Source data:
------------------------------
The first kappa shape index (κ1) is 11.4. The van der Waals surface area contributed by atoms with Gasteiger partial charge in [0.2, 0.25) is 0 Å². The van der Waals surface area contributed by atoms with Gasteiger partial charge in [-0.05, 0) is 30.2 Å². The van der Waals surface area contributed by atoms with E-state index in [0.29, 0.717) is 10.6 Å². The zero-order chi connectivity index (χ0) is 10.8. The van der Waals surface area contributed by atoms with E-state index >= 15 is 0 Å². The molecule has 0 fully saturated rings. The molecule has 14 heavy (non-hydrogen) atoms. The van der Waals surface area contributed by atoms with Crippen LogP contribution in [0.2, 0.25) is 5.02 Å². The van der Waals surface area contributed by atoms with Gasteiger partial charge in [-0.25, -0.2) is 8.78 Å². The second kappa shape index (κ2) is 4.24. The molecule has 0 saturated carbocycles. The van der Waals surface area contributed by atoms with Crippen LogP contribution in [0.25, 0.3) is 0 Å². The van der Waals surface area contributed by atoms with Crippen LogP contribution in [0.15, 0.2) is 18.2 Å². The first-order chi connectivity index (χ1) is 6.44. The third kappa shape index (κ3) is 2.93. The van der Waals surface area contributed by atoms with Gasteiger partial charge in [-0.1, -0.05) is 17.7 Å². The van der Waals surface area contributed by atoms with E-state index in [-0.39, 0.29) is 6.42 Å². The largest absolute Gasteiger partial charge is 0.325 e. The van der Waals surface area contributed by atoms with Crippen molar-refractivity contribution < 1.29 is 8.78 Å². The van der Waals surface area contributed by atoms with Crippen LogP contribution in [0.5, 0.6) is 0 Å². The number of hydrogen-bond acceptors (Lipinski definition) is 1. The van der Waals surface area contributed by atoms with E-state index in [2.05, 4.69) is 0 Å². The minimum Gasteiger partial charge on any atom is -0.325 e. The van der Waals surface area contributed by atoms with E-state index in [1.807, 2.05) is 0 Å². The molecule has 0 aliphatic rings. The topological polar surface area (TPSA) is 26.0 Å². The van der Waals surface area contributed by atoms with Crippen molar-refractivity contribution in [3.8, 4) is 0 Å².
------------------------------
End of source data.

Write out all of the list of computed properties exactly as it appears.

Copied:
The first kappa shape index (κ1) is 11.4. The van der Waals surface area contributed by atoms with Gasteiger partial charge in [0.2, 0.25) is 0 Å². The van der Waals surface area contributed by atoms with Gasteiger partial charge in [-0.05, 0) is 30.2 Å². The van der Waals surface area contributed by atoms with E-state index in [0.29, 0.717) is 10.6 Å². The zero-order chi connectivity index (χ0) is 10.8. The van der Waals surface area contributed by atoms with E-state index >= 15 is 0 Å². The molecule has 0 fully saturated rings. The molecule has 14 heavy (non-hydrogen) atoms. The van der Waals surface area contributed by atoms with Crippen LogP contribution in [0.2, 0.25) is 5.02 Å². The van der Waals surface area contributed by atoms with Gasteiger partial charge in [-0.25, -0.2) is 8.78 Å². The second kappa shape index (κ2) is 4.24. The molecule has 0 saturated carbocycles. The van der Waals surface area contributed by atoms with Crippen LogP contribution in [0.25, 0.3) is 0 Å². The van der Waals surface area contributed by atoms with Crippen LogP contribution in [0.15, 0.2) is 18.2 Å². The first-order chi connectivity index (χ1) is 6.44. The third kappa shape index (κ3) is 2.93. The van der Waals surface area contributed by atoms with Gasteiger partial charge in [-0.1, -0.05) is 17.7 Å². The van der Waals surface area contributed by atoms with E-state index in [-0.39, 0.29) is 6.42 Å². The largest absolute Gasteiger partial charge is 0.325 e. The van der Waals surface area contributed by atoms with Crippen molar-refractivity contribution < 1.29 is 8.78 Å². The van der Waals surface area contributed by atoms with Crippen LogP contribution in [0.5, 0.6) is 0 Å². The number of hydrogen-bond acceptors (Lipinski definition) is 1. The van der Waals surface area contributed by atoms with E-state index in [2.05, 4.69) is 0 Å². The minimum Gasteiger partial charge on any atom is -0.325 e. The van der Waals surface area contributed by atoms with E-state index in [1.807, 2.05) is 0 Å². The molecule has 0 aliphatic rings. The topological polar surface area (TPSA) is 26.0 Å². The van der Waals surface area contributed by atoms with Crippen molar-refractivity contribution in [3.8, 4) is 0 Å².